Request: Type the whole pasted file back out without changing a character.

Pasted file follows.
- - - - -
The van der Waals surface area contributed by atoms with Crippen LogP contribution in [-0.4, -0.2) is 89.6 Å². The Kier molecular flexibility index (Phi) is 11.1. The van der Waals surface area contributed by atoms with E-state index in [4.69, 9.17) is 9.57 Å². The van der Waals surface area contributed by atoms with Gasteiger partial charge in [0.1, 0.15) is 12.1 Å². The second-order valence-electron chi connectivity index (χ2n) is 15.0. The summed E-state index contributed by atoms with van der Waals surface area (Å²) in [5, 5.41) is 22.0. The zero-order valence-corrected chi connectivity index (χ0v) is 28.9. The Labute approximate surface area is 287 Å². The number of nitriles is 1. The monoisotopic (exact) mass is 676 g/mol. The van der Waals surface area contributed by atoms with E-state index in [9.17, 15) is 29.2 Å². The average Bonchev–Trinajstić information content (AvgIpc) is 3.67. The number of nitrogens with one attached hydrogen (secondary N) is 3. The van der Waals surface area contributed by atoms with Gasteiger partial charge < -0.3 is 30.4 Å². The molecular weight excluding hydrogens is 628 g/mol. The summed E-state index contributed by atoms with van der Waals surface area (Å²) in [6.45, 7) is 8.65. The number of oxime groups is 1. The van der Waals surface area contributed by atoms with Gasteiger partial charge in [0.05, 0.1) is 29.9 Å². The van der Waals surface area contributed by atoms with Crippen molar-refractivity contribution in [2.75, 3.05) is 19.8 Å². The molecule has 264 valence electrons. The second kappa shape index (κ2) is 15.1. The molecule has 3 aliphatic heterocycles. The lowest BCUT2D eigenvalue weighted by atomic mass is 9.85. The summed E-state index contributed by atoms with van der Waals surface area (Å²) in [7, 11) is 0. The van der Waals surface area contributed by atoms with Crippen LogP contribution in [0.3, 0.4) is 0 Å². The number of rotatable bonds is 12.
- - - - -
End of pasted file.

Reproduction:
The van der Waals surface area contributed by atoms with Crippen LogP contribution in [-0.4, -0.2) is 89.6 Å². The Kier molecular flexibility index (Phi) is 11.1. The van der Waals surface area contributed by atoms with E-state index in [4.69, 9.17) is 9.57 Å². The van der Waals surface area contributed by atoms with Gasteiger partial charge in [0.1, 0.15) is 12.1 Å². The second-order valence-electron chi connectivity index (χ2n) is 15.0. The summed E-state index contributed by atoms with van der Waals surface area (Å²) in [5, 5.41) is 22.0. The zero-order valence-corrected chi connectivity index (χ0v) is 28.9. The Labute approximate surface area is 287 Å². The number of nitriles is 1. The monoisotopic (exact) mass is 676 g/mol. The van der Waals surface area contributed by atoms with E-state index in [9.17, 15) is 29.2 Å². The average Bonchev–Trinajstić information content (AvgIpc) is 3.67. The number of nitrogens with one attached hydrogen (secondary N) is 3. The van der Waals surface area contributed by atoms with Gasteiger partial charge < -0.3 is 30.4 Å². The molecular weight excluding hydrogens is 628 g/mol. The summed E-state index contributed by atoms with van der Waals surface area (Å²) in [6.45, 7) is 8.65. The number of oxime groups is 1. The van der Waals surface area contributed by atoms with Gasteiger partial charge in [0.05, 0.1) is 29.9 Å². The van der Waals surface area contributed by atoms with Crippen molar-refractivity contribution in [2.75, 3.05) is 19.8 Å². The molecule has 264 valence electrons. The second kappa shape index (κ2) is 15.1. The molecule has 3 aliphatic heterocycles. The lowest BCUT2D eigenvalue weighted by atomic mass is 9.85. The summed E-state index contributed by atoms with van der Waals surface area (Å²) in [7, 11) is 0. The van der Waals surface area contributed by atoms with Crippen LogP contribution in [0.3, 0.4) is 0 Å². The number of rotatable bonds is 12.